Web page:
In a highly preferred embodiment the secondary materials are comprised substantially entirely of one or more neat mass styrenic materials such as neat mass ABS. This neat polymer will typically contribute to the strength and heat resistance of the admixture or parts formed therewith althougth not required. One example of a preferred neat mass ABS, which is typically a high heat ABS, is sold under the tradename MAGNUM BRACE® 5500.

Combination of the secondary material or materials with the masterbatch may, like forming the masterbatch, be accomplished using multiple different techniques or protocols. As an example the secondary materials may be melted such that the masterbatch can be introduced thereto. Alternatively, the masterbatch and the one or more secondary materials may be combined and/or intermixed as solids.

In a prefered embodiment, the materbatch is dry blended with the one or more secondary materials. Various dry blending techniques may be employed such as mixing in a volumetric mixer or otherwise.

In one preferred embodiment, the masterbatch and the secondary material[s] are provided as masses or pellets to a gravimetric mixer. Typically, the masterbatch is provided as at least about 5%, more typically at least 13%, still more typically at least 19%, and possibly at least about 22% by weight of the admixture and is also typically provided as less than about 50%, more typically less than about 35% and even more typically less than about 28% by weight of the admixture. Typically, the masterbatch is provided as at least about 30%, more typically at least 50%, still more typically at least 67%, and possibly at least about 72% by weight of the admixture and is also typically provided as less than about 95%, more typically less than about 88% and even more typically less than about 79% by weight of the admixture. Of course, higher or lower weight percentages may also be used. Provision of the masterbatch, the secondary material[s] or both to the mixer may be accomplished by multiple different techniques such as gravity feeding, use of air pressure or the like. Preferably, however, the masterbatch and the secondary material[s] are vacuum pulled through tubular structures to the mixtures. Advantageous, the pellets of the masterbatch formed according to techniques of the present invention often maintain greater integrity relative to pellets formed according to other techniques.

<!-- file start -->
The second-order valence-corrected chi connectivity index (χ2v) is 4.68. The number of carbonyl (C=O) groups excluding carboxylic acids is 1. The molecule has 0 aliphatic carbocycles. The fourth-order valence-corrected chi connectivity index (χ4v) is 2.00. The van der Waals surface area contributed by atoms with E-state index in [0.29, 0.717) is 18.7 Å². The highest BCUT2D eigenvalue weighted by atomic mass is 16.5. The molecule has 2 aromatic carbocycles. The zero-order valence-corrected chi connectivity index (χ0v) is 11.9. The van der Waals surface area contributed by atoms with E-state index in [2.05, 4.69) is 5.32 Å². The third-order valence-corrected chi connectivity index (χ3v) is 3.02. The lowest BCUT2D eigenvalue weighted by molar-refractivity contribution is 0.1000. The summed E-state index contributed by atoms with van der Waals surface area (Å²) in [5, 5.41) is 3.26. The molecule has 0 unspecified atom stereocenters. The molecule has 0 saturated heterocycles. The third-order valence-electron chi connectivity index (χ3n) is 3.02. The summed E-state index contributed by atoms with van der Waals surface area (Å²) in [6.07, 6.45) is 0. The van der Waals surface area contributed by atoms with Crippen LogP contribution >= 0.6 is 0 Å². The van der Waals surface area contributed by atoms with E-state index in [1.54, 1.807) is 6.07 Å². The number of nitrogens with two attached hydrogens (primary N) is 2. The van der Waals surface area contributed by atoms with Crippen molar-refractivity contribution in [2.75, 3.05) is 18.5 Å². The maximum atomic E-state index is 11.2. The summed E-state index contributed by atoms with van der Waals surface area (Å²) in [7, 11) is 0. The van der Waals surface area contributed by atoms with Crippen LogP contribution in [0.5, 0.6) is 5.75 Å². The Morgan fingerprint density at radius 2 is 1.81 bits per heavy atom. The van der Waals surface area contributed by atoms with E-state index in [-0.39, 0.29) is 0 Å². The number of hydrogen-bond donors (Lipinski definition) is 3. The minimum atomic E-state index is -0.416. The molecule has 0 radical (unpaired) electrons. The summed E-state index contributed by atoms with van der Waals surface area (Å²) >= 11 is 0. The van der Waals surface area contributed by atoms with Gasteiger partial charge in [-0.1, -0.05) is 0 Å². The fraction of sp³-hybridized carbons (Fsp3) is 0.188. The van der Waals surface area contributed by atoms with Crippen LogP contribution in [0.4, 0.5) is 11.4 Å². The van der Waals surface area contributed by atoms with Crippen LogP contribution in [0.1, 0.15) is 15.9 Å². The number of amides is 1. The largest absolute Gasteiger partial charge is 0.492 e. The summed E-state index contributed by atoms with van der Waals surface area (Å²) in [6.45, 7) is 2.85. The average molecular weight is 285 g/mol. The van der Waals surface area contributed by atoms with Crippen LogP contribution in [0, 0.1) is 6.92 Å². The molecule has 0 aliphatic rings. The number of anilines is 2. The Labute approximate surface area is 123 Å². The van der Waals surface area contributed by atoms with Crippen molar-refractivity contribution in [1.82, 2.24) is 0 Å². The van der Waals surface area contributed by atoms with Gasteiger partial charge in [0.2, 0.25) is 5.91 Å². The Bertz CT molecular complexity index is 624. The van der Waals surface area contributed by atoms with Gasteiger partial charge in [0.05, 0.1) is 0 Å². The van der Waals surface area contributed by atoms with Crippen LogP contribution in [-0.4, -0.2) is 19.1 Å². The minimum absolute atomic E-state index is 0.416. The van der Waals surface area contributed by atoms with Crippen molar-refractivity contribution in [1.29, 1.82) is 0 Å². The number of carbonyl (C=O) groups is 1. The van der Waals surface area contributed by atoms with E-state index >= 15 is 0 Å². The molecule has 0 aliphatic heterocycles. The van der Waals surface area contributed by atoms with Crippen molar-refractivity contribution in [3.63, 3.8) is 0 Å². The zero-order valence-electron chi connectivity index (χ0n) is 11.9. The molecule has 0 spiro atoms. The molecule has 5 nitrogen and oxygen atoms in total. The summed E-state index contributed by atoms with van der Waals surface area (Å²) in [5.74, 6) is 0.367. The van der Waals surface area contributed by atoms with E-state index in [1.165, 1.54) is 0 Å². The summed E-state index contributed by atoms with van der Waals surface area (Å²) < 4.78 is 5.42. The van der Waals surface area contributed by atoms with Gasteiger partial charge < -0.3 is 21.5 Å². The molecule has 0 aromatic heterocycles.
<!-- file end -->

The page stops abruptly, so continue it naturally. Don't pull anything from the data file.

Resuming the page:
As another alternative, it is contemplated that the masterbatch and the one or more secondary materials may be fed directly to a part forming unit such that the admixture is formed in the part forming unit (e.g., injection molding machine). Part formation is further discussed below.

It is possible for the masterbatch, the admixture or both to include chemical coupling agent, compatibilizer or both, which can be comprised of one or more different coupling agents or compatibilizers. However, in one preferred embodiment, the masterbatch is substantially without any coupling agent, compatibilizer or both (e.g., includes less than 3%, 1%, or 0.2% or even less than 0.01% coupling agent, compatibilizer or both).